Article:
A Savannah River monitoring program pioneered by former Augusta scientist Gene Eidson is the beneficiary of a $3 million National Science Foundation grant awarded to Clemson University.
Eidson, who helped establish Southeastern Natural Sciences Academy in Augusta more than a decade ago, is now director of Clemson’s Institute of Applied Ecology, which has continued efforts to establish real-time water-quality monitoring throughout the Savannah River basin.
The grant will help Clemson and a host of partners – including Southeastern Natural Sciences Academy and its research director, Oscar Flite – design and deploy a basinwide network of computerized sensors that will monitor water quality from the river’s North Carolina headwaters all the way to Savannah Harbor.
According to a summary provided by Clemson, the “Intelligent River” project will employ patented technology known as “MoteStack,” which involves the use of large numbers of sensors that can be deployed throughout the river’s 312-mile length.
The sensors, linked and controlled by a battery-operated computer smaller than a Rubik’s Cube, will record data on water temperature, flow rate, turbidity and real-time levels of dissolved oxygen and pollutants.
“The Intelligent River seeks to transform the science and business of managing natural resources at the landscape scale and reflects the worldwide quest for earth-monitoring technologies,” said Eidson, who initiated the program in 2007 with $1.75 million in seed funding from Clemson’s public service activities fund.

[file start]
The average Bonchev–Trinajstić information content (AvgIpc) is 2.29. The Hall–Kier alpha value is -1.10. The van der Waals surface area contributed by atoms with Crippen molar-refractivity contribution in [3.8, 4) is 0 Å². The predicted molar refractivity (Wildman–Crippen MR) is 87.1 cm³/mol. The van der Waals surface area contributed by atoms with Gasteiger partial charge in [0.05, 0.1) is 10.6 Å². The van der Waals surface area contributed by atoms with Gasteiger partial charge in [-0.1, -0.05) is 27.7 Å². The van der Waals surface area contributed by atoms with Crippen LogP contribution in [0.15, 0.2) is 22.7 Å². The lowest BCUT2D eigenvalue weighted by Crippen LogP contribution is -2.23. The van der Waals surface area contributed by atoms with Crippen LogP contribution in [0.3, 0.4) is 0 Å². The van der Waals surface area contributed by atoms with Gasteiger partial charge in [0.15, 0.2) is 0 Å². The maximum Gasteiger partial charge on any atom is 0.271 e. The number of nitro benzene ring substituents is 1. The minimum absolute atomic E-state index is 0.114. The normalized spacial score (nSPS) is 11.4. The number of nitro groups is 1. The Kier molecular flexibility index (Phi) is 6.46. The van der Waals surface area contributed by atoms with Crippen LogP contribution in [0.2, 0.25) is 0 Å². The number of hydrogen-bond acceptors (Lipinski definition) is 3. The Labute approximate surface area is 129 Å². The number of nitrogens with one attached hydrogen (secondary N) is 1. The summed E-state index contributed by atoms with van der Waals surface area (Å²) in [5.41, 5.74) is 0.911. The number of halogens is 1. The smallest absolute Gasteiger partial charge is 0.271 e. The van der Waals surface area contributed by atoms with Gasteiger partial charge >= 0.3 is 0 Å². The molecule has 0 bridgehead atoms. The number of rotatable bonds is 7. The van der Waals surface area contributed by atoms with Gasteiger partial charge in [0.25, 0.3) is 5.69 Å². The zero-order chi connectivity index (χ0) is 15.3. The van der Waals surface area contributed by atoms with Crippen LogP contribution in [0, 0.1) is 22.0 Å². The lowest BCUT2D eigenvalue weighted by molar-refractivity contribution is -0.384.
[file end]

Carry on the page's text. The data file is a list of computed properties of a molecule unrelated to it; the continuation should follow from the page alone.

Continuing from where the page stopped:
The network is expected to provide real-time data on water quality and flow rate at a scale that – until now – was cost-prohibitive.
The study comes at a time when economic and political stresses are placing new emphasis on the Savannah River and creating new conflicts among stakeholders.
The river, a shared resource between Georgia and South Carolina, is a source of drinking water for major cities, an important waste assimilation conduit for scores of industries and municipalities and a diverse ecological system that spans from the mountains to the sea.
In recent years, drought and low water levels at federal reservoirs – including Thurmond Lake near Augusta – have generated controversy over how much water should be released into the river for downstream stakeholders.
The Army Corps of Engineers, which manages lakes Thurmond, Russell and Hartwell, is likely to become an important beneficiary of the Intelligent River project, in which it is a partner.
“We will be able to refine our releases based on changes in water quality, ecosystem functionality, habitat availability and human effects,” said Col. Edward Kertis, a former commander of the corps’ Savannah District. “The new generation of data-collection platforms could potentially be adopted by every Corps of Engineers water-management office across the country.”
Other project partners, in addition to Clemson and the Southeastern Natural Sciences Academy, are: Baruch Institute of Coastal Ecology, Environmental Protection Agency Region 4; South Carolina Centers of Economic Excellence Program; National Park Service; National Science Foundation; city of Aiken; Lucille Pate, Arcadia Plantation; Pate Foundation; and Baruch Foundation.